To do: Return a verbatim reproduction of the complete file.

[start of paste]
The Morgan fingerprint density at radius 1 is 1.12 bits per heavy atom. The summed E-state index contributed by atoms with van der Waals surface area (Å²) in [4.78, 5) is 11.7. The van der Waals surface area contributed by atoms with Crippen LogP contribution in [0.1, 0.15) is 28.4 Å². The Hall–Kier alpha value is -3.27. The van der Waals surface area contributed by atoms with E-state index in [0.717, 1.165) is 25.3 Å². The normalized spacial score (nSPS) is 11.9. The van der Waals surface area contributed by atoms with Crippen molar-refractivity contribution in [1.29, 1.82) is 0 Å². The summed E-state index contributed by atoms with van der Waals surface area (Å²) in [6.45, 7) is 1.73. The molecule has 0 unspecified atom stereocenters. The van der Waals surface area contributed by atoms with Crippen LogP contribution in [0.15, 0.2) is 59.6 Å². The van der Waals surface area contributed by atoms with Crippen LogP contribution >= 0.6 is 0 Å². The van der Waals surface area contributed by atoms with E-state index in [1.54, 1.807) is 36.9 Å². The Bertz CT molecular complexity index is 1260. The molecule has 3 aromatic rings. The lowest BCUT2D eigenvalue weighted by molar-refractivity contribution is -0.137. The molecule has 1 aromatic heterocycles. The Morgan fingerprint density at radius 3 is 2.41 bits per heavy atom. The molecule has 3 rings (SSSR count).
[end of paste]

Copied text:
The Morgan fingerprint density at radius 1 is 1.12 bits per heavy atom. The summed E-state index contributed by atoms with van der Waals surface area (Å²) in [4.78, 5) is 11.7. The van der Waals surface area contributed by atoms with Crippen LogP contribution in [0.1, 0.15) is 28.4 Å². The Hall–Kier alpha value is -3.27. The van der Waals surface area contributed by atoms with E-state index in [0.717, 1.165) is 25.3 Å². The normalized spacial score (nSPS) is 11.9. The van der Waals surface area contributed by atoms with Crippen molar-refractivity contribution in [1.29, 1.82) is 0 Å². The summed E-state index contributed by atoms with van der Waals surface area (Å²) in [6.45, 7) is 1.73. The molecule has 0 unspecified atom stereocenters. The van der Waals surface area contributed by atoms with Crippen LogP contribution in [0.15, 0.2) is 59.6 Å². The van der Waals surface area contributed by atoms with Crippen LogP contribution >= 0.6 is 0 Å². The van der Waals surface area contributed by atoms with E-state index in [1.54, 1.807) is 36.9 Å². The Bertz CT molecular complexity index is 1260. The molecule has 3 aromatic rings. The lowest BCUT2D eigenvalue weighted by molar-refractivity contribution is -0.137. The molecule has 1 aromatic heterocycles. The Morgan fingerprint density at radius 3 is 2.41 bits per heavy atom. The molecule has 3 rings (SSSR count).